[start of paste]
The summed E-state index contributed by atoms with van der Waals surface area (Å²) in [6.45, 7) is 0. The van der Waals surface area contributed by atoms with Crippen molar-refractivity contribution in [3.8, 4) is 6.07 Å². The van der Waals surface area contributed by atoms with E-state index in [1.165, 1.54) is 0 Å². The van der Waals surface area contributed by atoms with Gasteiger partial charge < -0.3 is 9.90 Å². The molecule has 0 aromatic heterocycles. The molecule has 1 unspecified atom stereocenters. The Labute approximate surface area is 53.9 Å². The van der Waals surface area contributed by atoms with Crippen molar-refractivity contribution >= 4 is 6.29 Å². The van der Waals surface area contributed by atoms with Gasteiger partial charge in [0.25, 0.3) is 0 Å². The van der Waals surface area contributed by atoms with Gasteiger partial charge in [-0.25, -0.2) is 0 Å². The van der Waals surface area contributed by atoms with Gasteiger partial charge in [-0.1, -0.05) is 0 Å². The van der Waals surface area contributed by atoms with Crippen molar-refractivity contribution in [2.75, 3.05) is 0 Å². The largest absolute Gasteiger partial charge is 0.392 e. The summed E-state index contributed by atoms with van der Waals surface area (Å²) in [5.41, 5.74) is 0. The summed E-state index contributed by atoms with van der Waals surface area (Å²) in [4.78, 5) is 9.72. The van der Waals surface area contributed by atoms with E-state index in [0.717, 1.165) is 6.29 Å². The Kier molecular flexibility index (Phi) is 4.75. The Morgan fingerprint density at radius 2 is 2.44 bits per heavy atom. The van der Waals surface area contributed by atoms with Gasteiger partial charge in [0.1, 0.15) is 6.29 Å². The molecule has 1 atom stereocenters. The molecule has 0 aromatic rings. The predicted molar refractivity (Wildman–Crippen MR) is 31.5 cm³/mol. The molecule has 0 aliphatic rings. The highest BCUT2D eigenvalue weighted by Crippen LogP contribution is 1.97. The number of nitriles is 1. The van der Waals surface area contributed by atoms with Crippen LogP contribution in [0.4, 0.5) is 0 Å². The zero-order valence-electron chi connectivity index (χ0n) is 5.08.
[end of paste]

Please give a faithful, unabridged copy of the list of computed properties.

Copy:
The summed E-state index contributed by atoms with van der Waals surface area (Å²) in [6.45, 7) is 0. The van der Waals surface area contributed by atoms with Crippen molar-refractivity contribution in [3.8, 4) is 6.07 Å². The van der Waals surface area contributed by atoms with E-state index in [1.165, 1.54) is 0 Å². The van der Waals surface area contributed by atoms with Gasteiger partial charge < -0.3 is 9.90 Å². The molecule has 0 aromatic heterocycles. The molecule has 1 unspecified atom stereocenters. The Labute approximate surface area is 53.9 Å². The van der Waals surface area contributed by atoms with Crippen molar-refractivity contribution >= 4 is 6.29 Å². The van der Waals surface area contributed by atoms with Gasteiger partial charge in [0.25, 0.3) is 0 Å². The van der Waals surface area contributed by atoms with Gasteiger partial charge in [-0.25, -0.2) is 0 Å². The van der Waals surface area contributed by atoms with Gasteiger partial charge in [-0.1, -0.05) is 0 Å². The van der Waals surface area contributed by atoms with Crippen molar-refractivity contribution in [2.75, 3.05) is 0 Å². The largest absolute Gasteiger partial charge is 0.392 e. The summed E-state index contributed by atoms with van der Waals surface area (Å²) in [5.41, 5.74) is 0. The summed E-state index contributed by atoms with van der Waals surface area (Å²) in [4.78, 5) is 9.72. The van der Waals surface area contributed by atoms with E-state index in [0.717, 1.165) is 6.29 Å². The Kier molecular flexibility index (Phi) is 4.75. The Morgan fingerprint density at radius 2 is 2.44 bits per heavy atom. The van der Waals surface area contributed by atoms with Gasteiger partial charge in [0.1, 0.15) is 6.29 Å². The molecule has 1 atom stereocenters. The molecule has 0 aromatic rings. The predicted molar refractivity (Wildman–Crippen MR) is 31.5 cm³/mol. The molecule has 0 aliphatic rings. The highest BCUT2D eigenvalue weighted by Crippen LogP contribution is 1.97. The number of nitriles is 1. The van der Waals surface area contributed by atoms with Crippen LogP contribution in [0.4, 0.5) is 0 Å². The zero-order valence-electron chi connectivity index (χ0n) is 5.08.